Mansion Murders: Prosecutors and defense argue about hair DNA evidence

A big argument sparked in court Wednesday morning over hair testing results that the jury may never hear in the Mansion Murders trial.

Prosecutor Christopher Bruckmann called ATF trace evidence expert Amy Michaud to the witness stand and she testified that she'd received items from the fire and murder scene on Woodland Drive.

As Michaud was discussing the scientific difference between hairs found on arms, legs and heads, public defender Judy Pipe objected.

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During a long and vigorous bench conference, it was clear the prosecution was going to have Michaud testify there was in the evidence, "a human head hair that originated from an African American."

Pipe argued that the defense was not made aware of this specific testimony and therefore was not able to rebut.

Prosecutor Laura Bach fired back, "It's there! They have it. They should have read the reports!"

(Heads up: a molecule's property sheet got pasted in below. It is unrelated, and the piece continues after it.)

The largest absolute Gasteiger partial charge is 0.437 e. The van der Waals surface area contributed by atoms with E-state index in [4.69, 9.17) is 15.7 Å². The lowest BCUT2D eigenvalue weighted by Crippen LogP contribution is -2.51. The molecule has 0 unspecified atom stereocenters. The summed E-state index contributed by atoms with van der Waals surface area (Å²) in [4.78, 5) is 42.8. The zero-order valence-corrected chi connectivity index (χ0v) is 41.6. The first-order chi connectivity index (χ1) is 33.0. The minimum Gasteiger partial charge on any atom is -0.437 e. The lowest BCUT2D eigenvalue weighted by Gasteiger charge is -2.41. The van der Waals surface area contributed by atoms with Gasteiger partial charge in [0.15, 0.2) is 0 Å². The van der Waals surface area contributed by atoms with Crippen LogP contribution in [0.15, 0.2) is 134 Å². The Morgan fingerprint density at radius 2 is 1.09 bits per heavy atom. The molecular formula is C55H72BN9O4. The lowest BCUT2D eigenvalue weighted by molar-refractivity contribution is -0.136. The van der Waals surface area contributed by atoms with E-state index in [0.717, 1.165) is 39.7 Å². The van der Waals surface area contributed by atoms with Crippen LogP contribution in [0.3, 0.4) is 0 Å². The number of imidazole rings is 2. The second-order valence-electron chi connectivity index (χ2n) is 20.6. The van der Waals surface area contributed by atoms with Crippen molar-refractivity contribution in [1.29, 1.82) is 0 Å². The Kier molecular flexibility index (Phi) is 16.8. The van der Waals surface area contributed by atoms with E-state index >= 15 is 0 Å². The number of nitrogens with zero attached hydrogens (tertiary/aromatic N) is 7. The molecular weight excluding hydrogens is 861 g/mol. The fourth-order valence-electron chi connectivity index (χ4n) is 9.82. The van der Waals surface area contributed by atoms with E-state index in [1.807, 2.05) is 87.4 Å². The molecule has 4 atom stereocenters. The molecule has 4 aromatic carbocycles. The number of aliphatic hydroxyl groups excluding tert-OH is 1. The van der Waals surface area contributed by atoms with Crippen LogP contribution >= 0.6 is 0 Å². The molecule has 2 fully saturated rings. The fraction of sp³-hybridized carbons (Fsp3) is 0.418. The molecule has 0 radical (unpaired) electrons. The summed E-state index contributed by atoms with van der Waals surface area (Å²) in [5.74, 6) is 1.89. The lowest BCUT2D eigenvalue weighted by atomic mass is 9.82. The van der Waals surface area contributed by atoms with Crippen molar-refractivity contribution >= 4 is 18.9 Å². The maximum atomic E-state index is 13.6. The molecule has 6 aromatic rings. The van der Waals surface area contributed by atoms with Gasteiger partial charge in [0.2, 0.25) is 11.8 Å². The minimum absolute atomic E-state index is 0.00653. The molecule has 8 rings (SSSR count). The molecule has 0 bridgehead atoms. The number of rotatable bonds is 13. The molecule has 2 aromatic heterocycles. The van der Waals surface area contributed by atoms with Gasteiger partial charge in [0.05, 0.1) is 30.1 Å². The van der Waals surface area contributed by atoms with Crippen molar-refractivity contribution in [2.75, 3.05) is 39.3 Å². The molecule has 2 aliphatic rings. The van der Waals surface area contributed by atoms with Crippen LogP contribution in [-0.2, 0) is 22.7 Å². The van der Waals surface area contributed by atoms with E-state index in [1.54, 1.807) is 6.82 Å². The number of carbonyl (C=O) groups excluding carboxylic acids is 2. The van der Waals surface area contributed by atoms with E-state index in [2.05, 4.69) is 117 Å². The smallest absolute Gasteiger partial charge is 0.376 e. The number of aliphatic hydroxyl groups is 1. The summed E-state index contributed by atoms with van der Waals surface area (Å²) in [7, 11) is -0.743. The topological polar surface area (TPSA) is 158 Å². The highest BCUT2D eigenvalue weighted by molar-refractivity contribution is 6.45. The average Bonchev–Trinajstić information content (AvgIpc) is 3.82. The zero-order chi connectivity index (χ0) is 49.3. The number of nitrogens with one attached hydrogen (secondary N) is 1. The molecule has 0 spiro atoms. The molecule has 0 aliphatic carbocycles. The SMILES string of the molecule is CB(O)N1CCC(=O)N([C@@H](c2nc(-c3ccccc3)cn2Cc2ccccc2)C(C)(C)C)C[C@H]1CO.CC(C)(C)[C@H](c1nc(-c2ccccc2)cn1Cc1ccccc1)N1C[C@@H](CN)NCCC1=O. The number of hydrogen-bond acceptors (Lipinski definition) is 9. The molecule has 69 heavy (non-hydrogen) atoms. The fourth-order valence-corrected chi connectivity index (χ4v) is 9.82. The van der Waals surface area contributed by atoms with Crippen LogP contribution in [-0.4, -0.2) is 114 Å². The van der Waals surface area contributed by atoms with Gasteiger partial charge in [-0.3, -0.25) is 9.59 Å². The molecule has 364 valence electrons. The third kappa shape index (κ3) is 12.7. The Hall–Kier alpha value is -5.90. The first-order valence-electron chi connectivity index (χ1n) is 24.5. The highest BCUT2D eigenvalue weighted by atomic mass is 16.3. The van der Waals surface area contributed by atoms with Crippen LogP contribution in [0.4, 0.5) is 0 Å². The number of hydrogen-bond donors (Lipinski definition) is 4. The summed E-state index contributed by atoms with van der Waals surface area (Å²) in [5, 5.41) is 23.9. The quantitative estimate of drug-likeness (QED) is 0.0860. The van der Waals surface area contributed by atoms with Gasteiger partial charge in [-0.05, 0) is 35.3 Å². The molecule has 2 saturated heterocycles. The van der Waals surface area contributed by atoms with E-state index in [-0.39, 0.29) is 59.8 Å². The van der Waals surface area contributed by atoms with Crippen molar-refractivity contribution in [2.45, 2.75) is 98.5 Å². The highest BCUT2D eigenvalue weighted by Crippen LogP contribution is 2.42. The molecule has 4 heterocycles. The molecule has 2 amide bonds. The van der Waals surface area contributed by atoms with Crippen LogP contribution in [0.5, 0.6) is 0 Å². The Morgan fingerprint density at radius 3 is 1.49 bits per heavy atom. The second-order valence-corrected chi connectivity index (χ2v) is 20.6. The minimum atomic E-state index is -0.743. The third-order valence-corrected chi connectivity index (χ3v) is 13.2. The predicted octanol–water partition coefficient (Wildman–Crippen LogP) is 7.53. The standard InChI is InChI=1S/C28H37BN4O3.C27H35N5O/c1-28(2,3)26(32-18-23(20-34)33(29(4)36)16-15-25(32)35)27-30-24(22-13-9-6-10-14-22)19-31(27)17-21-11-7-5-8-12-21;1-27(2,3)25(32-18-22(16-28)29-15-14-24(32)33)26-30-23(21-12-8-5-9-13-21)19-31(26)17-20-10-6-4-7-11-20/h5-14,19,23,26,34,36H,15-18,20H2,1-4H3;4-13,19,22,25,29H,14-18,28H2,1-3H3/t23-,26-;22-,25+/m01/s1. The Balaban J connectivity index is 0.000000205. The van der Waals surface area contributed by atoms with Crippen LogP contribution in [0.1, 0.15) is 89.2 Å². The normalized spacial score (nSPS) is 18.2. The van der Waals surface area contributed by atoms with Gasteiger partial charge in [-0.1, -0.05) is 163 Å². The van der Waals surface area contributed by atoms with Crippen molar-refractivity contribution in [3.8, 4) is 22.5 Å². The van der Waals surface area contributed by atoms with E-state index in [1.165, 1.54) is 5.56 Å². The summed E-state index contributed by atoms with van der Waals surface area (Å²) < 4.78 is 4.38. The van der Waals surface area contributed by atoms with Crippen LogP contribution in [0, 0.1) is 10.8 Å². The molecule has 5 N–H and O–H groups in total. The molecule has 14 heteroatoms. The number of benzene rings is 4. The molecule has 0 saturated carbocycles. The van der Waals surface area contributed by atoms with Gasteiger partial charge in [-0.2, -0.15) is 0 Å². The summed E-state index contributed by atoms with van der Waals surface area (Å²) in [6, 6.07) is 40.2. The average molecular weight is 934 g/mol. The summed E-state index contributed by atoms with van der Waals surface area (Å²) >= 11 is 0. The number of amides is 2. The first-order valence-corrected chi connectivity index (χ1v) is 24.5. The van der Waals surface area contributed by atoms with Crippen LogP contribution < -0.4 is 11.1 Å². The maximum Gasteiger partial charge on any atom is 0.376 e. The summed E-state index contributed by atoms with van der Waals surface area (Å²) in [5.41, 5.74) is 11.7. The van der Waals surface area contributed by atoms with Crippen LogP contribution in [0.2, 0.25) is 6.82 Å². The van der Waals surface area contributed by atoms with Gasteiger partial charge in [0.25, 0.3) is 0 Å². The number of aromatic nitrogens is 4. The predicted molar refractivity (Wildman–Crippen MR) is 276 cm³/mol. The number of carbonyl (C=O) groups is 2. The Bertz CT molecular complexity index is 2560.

Noting that the hair could be a key piece of evidence, Judge Juliet McKenna said she wanted to proceed with caution.

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"This is common sense, straightforward testimony," McKenna said. "Because hair analysis has recently come under scrutiny and resulted in convictions being overturned," McKenna stopped the hair testimony to allow the defense time to decide if it wants to file a challenge.

Det. Mike Pavero also took the stand again on Wednesday and he testified that when K9s at a scene detect possible ignitable liquids, those items are flagged and placed in sealed metal cans so the liquid won't evaporate.

While on the stand, Pavero opened up a can that contained the blue jeans worn by Vera Figueroa. The denim was pulled halfway out of the can for Pavero to verify. He told the jury that it still smelled strongly of gasoline, three years later.